Home / News / EleNotes / September 29, 2015
By: The Elephant Sanctuary

September 29, 2015

Hadari has arrived!

On Thursday September 24th, Hadari - a 33 year old African, became the 25th elephant to retire to The Elephant Sanctuary in Tennessee. Hadari joined Flora and Tange in The Sanctuary’s Africa habitat.

Earlier this summer Hadari’s owner visited The Sanctuary. He was considering the option of sanctuary for her retirement. He was given a tour of the facility and introduced to staff. We shared information about The Sanctuary’s protected contact management program and provided an opportunity for him to discuss Hadari’s specific health and behavior needs with Dr. Steven Scott, Director of Veterinary Care, and Margaret Whittaker, Director of Elephant Programs.

We found it easy to talk with Hadari’s owner about what we had in common; he wanted the best care for Hadari for the rest of her life, and The Sanctuary’s focus is on our mission to provide best care to elephants living in captivity — for their lifetime.

Hadari spent 20 years at the Nashville Zoo where she lived with African elephants, including Rosie and Sukari, and was cared for by her owners and Zoo staff. Hadari’s retirement and transport to The Sanctuary was planned in collaboration with her owner, the Nashville Zoo and The Elephant Sanctuary.

In preparation for Hadari’s move, The Elephant Sanctuary transported The Sanctuary’s recently renovated trailer to the Zoo grounds. Hadari was introduced to the trailer by her owner and given the opportunity to become familiar with it.

Day 1

Early Thursday morning, Sanctuary staff Dr. Steven Scott, Margaret Whittaker, Stephanie DeYoung and Janice Zeitlin drove to the Nashville Zoo and stood by in support as Hadari’s owner and Zoo staff loaded her into The Sanctuary’s trailer. With Hadari’s transport in the lead, Zoo staff, Sanctuary staff and her owner left the Zoo grounds for the 2.5 hour trip from Nashville to Hohenwald.

Cameras installed inside the trailer transmitted video to laptop computers in the trailing vehicles allowing veterinarians and Care staff to monitor Hadari’s safety throughout the move.

The caravan made one short stop along the way to double check Hadari’s comfort to find she was eating hay and checking out all the locks and hinges in the trailer.

As the truck and trailer pulled onto The Sanctuary grounds, there was a quiet cheer from staff who were anxiously awaiting a first glimpse of Sanctuary’s newest resident.

Sanctuary staff worked tirelessly to make sure the barn and Africa South Yard habitat were ready for the new arrival. Staff picked banana leaves, selected fresh produce and had favorite melons ready in the barn.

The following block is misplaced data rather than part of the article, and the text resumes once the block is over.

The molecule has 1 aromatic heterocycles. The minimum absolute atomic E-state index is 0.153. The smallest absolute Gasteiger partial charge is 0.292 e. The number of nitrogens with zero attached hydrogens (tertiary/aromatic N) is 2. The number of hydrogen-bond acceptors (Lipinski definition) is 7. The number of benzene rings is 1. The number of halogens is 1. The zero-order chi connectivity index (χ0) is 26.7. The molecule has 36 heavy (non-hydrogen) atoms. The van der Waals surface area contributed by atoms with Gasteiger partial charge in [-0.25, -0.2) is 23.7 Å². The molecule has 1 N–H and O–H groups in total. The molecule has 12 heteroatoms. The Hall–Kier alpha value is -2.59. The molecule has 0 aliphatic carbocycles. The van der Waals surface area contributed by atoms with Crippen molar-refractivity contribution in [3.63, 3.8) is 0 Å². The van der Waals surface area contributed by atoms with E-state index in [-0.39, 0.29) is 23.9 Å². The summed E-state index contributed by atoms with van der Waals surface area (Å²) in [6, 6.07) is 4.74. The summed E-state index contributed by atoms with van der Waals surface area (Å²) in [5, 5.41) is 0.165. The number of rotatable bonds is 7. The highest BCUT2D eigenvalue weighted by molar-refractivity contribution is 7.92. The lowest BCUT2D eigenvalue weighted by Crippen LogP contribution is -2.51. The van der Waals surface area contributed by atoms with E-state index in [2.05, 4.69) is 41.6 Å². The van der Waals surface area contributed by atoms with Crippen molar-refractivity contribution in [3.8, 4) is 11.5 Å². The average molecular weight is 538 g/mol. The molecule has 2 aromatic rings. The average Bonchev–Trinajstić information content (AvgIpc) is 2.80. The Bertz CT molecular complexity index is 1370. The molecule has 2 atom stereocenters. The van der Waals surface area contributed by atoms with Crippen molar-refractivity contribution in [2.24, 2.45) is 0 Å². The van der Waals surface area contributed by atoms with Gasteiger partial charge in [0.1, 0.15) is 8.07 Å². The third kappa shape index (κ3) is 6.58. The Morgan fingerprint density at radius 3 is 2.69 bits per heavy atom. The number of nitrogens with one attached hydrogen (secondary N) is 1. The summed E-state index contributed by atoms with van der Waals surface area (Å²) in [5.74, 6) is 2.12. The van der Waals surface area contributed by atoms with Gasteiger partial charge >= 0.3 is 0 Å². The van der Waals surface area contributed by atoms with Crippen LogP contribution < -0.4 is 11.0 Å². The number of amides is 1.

Upon arrival, the truck backed the trailer up to the Africa barn. The Facilities staff wanted to make it as easy as possible for Hadari to quickly and safely exit the trailer. So they built an earth ramp just outside of stall #5 where she would walk off the trailer into her new home.




Trailer doors were opened, the safety bars removed and Hadari followed as her owner called to her. She stepped onto the dirt ramp that led directly into the barn. Hadari discovered the first banana leaf along the way.














For those watching it seemed only moments later that Hadari was in the barn feasting on produce, fresh cut browse and a special welcoming treat of watermelon.




The barn doors were quietly shut as Hadari inspected her new surroundings, using her trunk to investigate every gate and every new smell. She often stopped her search to relish the welcoming array of foods.

With doors and gates shut, Sanctuary Facility staff quickly removed the dirt ramp blocking her easy access from barn to the South Yard 12-acre habitat.

No one had to wait very long after the doors and gates were reopened before Hadari, with encouragement from her owner, exited the barn and began to discover Sanctuary.

To everyone’s delight, Hadari walked along a length of the perimeter fence, stopping to reach for branches just on the other side. Sanctuary care staff have stayed with Hadari around the clock to both observe her and to assist her introduction to her new surroundings.

Hadari spent her first night in Sanctuary undecided as to whether she should be in the barn or checking out Sanctuary in the moonlight. She did both. Staff have described her in her first days in Sanctuary as “curious and calm”.

Welcome, Hadari, we are excited to have you here!

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